by Kobe Jacobs, ACS Literary Scholar
This is it. This might just be one of the strongest Australian Test sides we have seen in quite some time.
After securing the right to now be named the best Test team on the planet, the Australians will feel a win against India in the World Test Championship is the perfect preparation for what should be an enthralling upcoming Ashes series against England.
The emphatic 209-run victory represented a performance that demonstrated one thing, superiority.
Over the five days, the Australians were the better side, which was first illustrated through the first-innings batting performance of both Travis Head and Steven Smith.
Their knocks of 121 and 163 laid the foundation for Pat Cummins and his bowling attack to pounce on the Indian top order and didn’t they do exactly that?
All four of Australia’s seam bowlers were clinical during India’s first innings, claiming crucial wickets at crucial times.
The main one was the dismissal of Virat Kohli.
It takes a good ball to claim the wicket of one of the world’s best batsmen and it took a peach of a delivery from Mitchell Starc to claim the key wicket of India’s number four.
A ball that leapt off a length and caught Kohli’s outside edge only prompted the Australians to become more ruthless with their bowling.
But it may just have been the delivery to Shubman Gill from Scott Boland that won all Australian cricket fans over, having clean-bowled the opener who didn’t offer a shot.
As a Victorian, it makes me proud to see one of our own dominating on the world stage and given his story, it feels as though all Aussie fans want to see more of the 34 year old this Ashes series.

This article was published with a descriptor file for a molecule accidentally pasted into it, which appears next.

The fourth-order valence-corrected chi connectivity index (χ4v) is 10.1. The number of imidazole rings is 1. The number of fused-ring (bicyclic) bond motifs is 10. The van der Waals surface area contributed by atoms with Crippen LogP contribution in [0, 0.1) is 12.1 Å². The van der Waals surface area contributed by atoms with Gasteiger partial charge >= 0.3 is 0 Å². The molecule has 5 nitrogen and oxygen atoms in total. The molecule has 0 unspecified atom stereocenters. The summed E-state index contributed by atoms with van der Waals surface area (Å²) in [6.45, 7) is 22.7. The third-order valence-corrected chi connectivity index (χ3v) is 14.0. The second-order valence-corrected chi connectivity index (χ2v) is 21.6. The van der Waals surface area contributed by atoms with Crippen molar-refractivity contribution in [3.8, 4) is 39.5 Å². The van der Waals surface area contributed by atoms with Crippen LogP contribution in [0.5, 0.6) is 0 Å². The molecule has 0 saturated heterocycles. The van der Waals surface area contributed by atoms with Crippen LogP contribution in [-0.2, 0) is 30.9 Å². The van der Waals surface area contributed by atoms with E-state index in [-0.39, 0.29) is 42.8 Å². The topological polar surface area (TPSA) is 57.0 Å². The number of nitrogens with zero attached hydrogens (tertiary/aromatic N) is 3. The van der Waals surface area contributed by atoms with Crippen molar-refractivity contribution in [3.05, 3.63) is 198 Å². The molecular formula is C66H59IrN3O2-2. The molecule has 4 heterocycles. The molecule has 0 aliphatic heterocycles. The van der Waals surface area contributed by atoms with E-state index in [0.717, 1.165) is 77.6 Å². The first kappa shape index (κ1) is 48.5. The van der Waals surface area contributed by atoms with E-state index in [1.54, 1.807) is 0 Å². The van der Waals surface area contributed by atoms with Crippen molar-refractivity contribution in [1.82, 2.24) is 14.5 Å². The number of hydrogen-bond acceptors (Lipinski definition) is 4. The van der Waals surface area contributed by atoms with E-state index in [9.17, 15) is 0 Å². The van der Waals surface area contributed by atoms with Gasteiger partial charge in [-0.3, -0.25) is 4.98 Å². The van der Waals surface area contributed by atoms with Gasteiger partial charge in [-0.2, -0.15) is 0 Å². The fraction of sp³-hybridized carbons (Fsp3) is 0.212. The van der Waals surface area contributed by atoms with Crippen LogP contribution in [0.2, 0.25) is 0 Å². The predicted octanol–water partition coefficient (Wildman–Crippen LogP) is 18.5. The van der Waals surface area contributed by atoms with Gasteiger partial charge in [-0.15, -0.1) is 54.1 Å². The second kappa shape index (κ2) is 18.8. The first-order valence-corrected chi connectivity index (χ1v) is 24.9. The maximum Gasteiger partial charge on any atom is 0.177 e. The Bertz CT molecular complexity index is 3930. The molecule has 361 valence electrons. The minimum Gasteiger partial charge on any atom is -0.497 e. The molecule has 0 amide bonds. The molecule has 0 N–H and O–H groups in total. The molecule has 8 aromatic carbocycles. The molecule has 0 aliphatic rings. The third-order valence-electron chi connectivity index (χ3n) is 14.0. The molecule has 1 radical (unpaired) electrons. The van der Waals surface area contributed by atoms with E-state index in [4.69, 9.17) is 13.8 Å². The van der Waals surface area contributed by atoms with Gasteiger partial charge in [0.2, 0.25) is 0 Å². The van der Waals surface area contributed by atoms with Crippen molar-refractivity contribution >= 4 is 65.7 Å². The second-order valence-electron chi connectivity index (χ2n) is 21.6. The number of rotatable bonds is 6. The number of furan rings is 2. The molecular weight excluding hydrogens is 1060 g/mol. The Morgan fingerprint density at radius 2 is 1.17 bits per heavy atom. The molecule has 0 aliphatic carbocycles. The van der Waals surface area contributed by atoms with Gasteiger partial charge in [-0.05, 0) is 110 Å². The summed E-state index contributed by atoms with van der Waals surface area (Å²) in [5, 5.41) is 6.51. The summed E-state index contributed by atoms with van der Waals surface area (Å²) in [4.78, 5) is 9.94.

Once Day 5 hit, the nerves did jangle somewhat when Kohli once again strolled out to the crease.
Knowing what he is capable of in close contests, chasing down what was then 265 runs seemed very doable from an Indian perspective.
But then came that 47th over.
Scott Boland again, the game changer, getting the big fish in Kohli to then dismissing Ravindra Jadeja two balls later, the tone had been set, Australia weren’t going to let this one up.
Watching the game from home, when Smith had stretched to his right to catch the ball to remove Kohli, I couldn’t have been happier.
Being the champions of Test cricket would be a tremendous feeling, but the team still have one more goal in mind.
It’s now time for this group to stamp themselves once again as the real deal and either retain or win one of cricket’s most cherished prizes.
I’d be lying to say that when sandpaper gate initially happened, I was embarrassed to be an Australian cricket supporter.
My love for the team in 2018 had faded and I didn’t know whether I’d fall in love with the team again.
These last four years, however, my respect for the group has changed dramatically.
And now, the Australians have the chance to go from the most laughed at Test nation to the most feared and respected.
Retaining the Ashes in England yet again would mean everything to this group and to all those for whom Australian cricket means something.
Australian Cricket Society’s literary scholar Kobe Jacobs is mentored by writer John Harms. His pieces are also published at www.footyalmanac.com.au .